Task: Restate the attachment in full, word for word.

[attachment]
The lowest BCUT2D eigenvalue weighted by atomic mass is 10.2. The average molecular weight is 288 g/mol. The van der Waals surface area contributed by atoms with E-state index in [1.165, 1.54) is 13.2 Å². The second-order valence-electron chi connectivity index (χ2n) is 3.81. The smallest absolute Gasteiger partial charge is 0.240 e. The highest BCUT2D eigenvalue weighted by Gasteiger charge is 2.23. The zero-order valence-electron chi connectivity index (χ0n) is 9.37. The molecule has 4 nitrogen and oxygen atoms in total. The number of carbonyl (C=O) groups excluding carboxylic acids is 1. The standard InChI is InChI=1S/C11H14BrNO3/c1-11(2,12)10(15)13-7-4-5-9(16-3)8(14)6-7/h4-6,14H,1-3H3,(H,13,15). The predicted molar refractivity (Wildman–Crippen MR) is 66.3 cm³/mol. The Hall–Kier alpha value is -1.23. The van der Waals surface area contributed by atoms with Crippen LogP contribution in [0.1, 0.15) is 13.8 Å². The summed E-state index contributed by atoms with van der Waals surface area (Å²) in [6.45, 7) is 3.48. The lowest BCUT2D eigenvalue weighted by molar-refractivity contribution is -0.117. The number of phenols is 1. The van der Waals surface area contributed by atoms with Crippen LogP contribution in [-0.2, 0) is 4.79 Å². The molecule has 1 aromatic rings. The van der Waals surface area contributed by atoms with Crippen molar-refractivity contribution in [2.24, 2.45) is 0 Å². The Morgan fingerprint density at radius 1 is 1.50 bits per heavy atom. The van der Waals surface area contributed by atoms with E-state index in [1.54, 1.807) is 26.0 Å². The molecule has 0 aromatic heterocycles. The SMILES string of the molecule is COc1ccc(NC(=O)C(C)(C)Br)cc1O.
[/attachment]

The lowest BCUT2D eigenvalue weighted by atomic mass is 10.2. The average molecular weight is 288 g/mol. The van der Waals surface area contributed by atoms with E-state index in [1.165, 1.54) is 13.2 Å². The second-order valence-electron chi connectivity index (χ2n) is 3.81. The smallest absolute Gasteiger partial charge is 0.240 e. The highest BCUT2D eigenvalue weighted by Gasteiger charge is 2.23. The zero-order valence-electron chi connectivity index (χ0n) is 9.37. The molecule has 4 nitrogen and oxygen atoms in total. The number of carbonyl (C=O) groups excluding carboxylic acids is 1. The standard InChI is InChI=1S/C11H14BrNO3/c1-11(2,12)10(15)13-7-4-5-9(16-3)8(14)6-7/h4-6,14H,1-3H3,(H,13,15). The predicted molar refractivity (Wildman–Crippen MR) is 66.3 cm³/mol. The Hall–Kier alpha value is -1.23. The van der Waals surface area contributed by atoms with Crippen LogP contribution in [0.1, 0.15) is 13.8 Å². The summed E-state index contributed by atoms with van der Waals surface area (Å²) in [6.45, 7) is 3.48. The lowest BCUT2D eigenvalue weighted by molar-refractivity contribution is -0.117. The number of phenols is 1. The van der Waals surface area contributed by atoms with Crippen LogP contribution in [-0.2, 0) is 4.79 Å². The molecule has 1 aromatic rings. The van der Waals surface area contributed by atoms with Crippen molar-refractivity contribution in [2.24, 2.45) is 0 Å². The Morgan fingerprint density at radius 1 is 1.50 bits per heavy atom. The van der Waals surface area contributed by atoms with E-state index in [1.54, 1.807) is 26.0 Å². The molecule has 0 aromatic heterocycles. The SMILES string of the molecule is COc1ccc(NC(=O)C(C)(C)Br)cc1O.